joys and sorrows of life, and wherever they are in their faith life. As a Jesuit priest, I wish to encourage people on their faith journeys. I will invite my brothers and sisters to listen to him and rest in him. I do believe that our Lord provides us with the graces to return to him. I have been called to be a priest—to shepherd the people of God. n 5
V O C AT I O N S
This year five Jesuits were called to final vows: Fr. Christopher Devron, Fr. David Godleski, Fr. Benjamin Hawley, Fr. Karl Kiser, and Fr. Sean O’Sullivan. Among the thousands who witnessed them profess their full incorporation into the Society of Jesus were candidates considering joining the Jesuits. We asked a few of these candidates to reflect on how the Final Vows liturgies have influenced their own vocation discernment as they ponder First Vows. “Being present for the vows ceremony helped me to imagine, in a greater way, what it might be like to take similar vows in the near future. As good as it is to talk about these things, it’s also helpful to watch another man, somebody who has made vows before, renew and further these promises. And to do so with a bit of anxiousness in his voice, kneeling before Jesus himself in the Eucharist.” — Bryan “I have understood a calling or vocation to the priesthood to be my response to Christ’s call to do His work as a Jesuit, but I am coming to understand that a vocation with the Jesuits is also a call and response in itself. Being a candidate, entering the novitiate, and journeying through formation are part of my call to the Society, of what I vow—poverty, chastity, obedience—and the work that comes forth from that. Final vows are the response back to me, the Society of Jesus embracing, accepting, and acknowledging my call. A little overwhelming? Yes. Quite powerful? Absolutely. Witnessing the ceremony moved me closer toward a path I want even more to venture upon.” — Damian 6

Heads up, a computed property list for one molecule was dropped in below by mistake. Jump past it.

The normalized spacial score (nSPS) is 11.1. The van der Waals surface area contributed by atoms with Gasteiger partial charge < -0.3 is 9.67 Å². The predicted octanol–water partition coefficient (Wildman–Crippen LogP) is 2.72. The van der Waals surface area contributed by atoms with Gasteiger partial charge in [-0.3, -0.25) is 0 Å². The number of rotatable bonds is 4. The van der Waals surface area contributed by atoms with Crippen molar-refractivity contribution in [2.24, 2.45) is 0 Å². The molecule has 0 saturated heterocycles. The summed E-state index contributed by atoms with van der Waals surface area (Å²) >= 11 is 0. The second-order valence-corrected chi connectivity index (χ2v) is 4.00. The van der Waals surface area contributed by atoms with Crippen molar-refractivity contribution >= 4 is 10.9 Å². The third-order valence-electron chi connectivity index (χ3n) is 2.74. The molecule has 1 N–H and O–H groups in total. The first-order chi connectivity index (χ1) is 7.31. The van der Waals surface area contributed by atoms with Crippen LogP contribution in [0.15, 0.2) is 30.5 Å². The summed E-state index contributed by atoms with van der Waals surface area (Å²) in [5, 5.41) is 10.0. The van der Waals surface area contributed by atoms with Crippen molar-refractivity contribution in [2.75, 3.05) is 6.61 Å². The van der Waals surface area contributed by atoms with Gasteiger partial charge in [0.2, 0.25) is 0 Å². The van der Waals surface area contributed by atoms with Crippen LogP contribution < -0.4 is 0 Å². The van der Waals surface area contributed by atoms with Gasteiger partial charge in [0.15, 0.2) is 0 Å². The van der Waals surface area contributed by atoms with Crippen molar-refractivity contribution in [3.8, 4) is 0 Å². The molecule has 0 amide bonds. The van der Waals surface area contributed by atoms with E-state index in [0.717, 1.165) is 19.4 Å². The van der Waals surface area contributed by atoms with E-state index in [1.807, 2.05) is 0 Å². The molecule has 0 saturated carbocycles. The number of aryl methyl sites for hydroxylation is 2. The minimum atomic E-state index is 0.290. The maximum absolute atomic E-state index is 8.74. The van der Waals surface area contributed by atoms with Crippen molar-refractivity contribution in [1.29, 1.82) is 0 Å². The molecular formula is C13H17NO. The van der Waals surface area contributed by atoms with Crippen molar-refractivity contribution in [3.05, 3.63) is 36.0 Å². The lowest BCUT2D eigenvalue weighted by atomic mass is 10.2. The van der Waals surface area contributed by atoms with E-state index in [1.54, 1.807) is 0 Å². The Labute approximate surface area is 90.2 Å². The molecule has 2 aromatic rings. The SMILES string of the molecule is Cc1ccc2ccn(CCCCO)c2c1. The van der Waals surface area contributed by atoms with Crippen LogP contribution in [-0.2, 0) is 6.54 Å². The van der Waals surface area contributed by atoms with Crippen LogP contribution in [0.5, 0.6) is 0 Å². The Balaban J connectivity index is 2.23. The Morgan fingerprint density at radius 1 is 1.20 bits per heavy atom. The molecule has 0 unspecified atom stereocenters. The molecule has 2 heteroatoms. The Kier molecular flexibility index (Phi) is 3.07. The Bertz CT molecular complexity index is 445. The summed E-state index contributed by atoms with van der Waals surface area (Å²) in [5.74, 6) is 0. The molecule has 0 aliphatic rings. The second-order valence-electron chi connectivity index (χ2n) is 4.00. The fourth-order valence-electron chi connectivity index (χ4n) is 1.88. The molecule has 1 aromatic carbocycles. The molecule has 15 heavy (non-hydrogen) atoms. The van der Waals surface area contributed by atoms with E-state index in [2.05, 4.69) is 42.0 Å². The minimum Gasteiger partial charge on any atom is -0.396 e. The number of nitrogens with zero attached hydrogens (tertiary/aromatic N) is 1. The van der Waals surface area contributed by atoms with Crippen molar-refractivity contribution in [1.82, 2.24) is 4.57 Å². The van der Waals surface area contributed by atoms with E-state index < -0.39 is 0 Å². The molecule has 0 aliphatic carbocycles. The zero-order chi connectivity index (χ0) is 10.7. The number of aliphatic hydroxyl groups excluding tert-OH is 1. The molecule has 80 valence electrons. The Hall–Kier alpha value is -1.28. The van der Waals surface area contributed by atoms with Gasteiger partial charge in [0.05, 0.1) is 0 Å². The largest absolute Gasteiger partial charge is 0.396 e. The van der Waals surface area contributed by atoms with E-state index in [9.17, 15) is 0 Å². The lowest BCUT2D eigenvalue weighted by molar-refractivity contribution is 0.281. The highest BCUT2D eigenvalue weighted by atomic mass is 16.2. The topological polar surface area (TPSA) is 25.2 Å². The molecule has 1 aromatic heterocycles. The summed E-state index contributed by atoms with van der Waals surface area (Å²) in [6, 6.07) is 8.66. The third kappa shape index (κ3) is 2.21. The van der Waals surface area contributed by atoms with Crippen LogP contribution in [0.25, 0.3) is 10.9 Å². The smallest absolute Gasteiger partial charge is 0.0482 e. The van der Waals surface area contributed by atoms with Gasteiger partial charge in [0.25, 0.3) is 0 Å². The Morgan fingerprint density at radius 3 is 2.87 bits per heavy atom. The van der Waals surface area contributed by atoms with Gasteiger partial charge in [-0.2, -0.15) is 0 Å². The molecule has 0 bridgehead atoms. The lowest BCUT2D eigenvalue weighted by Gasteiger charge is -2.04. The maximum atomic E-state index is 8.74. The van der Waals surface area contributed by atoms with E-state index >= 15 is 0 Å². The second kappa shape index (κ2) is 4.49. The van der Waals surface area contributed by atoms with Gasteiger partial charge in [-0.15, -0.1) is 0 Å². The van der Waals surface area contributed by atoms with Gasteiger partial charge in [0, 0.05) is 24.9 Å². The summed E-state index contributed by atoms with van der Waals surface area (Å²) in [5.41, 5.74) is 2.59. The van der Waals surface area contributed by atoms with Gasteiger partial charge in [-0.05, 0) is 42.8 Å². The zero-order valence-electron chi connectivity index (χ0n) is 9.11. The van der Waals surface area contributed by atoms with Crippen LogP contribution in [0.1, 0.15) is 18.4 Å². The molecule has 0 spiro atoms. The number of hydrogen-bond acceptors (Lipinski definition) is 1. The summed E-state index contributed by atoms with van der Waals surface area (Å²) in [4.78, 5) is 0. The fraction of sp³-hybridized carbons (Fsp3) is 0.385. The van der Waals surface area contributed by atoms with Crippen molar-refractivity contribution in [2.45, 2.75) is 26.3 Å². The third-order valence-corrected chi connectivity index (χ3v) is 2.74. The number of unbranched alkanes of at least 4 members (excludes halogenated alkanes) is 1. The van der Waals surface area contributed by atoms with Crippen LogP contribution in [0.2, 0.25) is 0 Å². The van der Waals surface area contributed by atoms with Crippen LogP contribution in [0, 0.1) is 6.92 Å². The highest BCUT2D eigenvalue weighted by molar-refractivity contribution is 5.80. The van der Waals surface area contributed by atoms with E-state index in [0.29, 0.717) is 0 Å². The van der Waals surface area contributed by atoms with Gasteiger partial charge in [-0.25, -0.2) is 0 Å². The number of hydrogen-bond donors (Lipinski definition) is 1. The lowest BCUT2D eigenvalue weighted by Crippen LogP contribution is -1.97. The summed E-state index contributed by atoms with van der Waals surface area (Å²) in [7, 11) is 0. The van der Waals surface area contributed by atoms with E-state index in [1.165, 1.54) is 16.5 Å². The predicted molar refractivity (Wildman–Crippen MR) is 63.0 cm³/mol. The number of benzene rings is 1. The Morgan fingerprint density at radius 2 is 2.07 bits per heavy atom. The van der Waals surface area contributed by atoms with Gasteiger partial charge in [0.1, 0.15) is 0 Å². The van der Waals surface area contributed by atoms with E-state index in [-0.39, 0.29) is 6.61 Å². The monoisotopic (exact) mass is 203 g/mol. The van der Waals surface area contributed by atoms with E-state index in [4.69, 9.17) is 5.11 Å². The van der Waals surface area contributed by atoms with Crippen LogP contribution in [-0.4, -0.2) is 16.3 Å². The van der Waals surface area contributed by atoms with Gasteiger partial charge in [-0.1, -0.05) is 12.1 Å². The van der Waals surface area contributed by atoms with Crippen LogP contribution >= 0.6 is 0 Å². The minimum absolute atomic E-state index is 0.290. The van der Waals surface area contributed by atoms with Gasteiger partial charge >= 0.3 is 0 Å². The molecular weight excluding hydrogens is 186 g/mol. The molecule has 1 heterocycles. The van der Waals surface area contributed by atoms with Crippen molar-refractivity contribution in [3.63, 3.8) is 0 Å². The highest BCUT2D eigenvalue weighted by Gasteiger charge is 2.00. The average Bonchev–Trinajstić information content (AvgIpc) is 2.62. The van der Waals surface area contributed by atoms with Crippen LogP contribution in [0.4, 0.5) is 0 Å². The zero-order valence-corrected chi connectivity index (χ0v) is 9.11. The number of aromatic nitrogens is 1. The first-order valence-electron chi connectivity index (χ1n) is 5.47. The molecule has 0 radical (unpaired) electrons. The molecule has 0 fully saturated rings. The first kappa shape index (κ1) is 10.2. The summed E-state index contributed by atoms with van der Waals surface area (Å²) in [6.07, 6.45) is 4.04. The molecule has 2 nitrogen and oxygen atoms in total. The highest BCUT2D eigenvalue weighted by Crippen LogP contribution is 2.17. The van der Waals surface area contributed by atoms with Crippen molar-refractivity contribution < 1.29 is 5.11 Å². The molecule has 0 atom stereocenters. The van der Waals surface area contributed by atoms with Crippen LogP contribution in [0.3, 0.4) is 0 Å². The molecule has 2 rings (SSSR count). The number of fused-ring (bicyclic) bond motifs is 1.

From First Vows to Final Vows By Fr. James Prehn, SJ
Fr. Karl Kiser, SJ, professes his final vows before the Blessed Sacrament. Fr. Brian Lehane, SJ (right), celebrated the Mass.
idn’t you do this already?” my younger brother asked when I invited him to attend my profession of final vows in the Society of Jesus. That’s also what he said when he came to my ordination 10 years earlier. For him and many others, first vows, ordinations, and final vows all just run together. On May 22, I attended the final vows of my friend, Karl Kiser, at University of Detroit Jesuit High School and Academy where he serves as president. With the support of more than 1,000 people in attendance, Karl knelt in front of the Blessed Sacrament and professed in a final and definitive way that he is a Jesuit (see photo above). Mind you, Karl was ordained in 1997 and he first took vows in 1986. So what does it mean that he professed his solemn vows of final incorporation into the Society 27 years after he entered the novitiate? It is all about promise and potential, and ideally how the Society challenges and tests Jesuits in formation to hone their talents and gifts. Our inFor more information about the Jesuits, please contact:
tellects, imaginations, passions, and convictions are offered in service of the Church and all of God’s people. At final vows, all of it—our very priesthood—is placed at the disposal of God through the Society of Jesus. When a Jesuit professes first vows after two years in the novitiate, the formula sounds almost ornate, especially compared to the simplicity of final vows. For first vows, the Jesuit novice promises to become poor, chaste, and obedient with God’s help. At final vows, the Jesuit professes who he has become over the past many years, and the Society affirms that what he professes is true. When I took my first vows I was 23 years old and was capable of taking basic care of myself, but that was about it. By the time I took my final vows, I had completed two masters degrees and a doctorate, taught for a number of years, worked as the principal of a high school, heard thousands of confessions, presided at hundreds of masses, and served as spiritual director for dozens of people. Needless to say, thanks to the Society’s Fr. Patrick Fairbanks, SJ Vocations Director 2050 N. Clark St., Chicago, IL 60614 Phone: 773-975-6363 firstname.lastname@example.org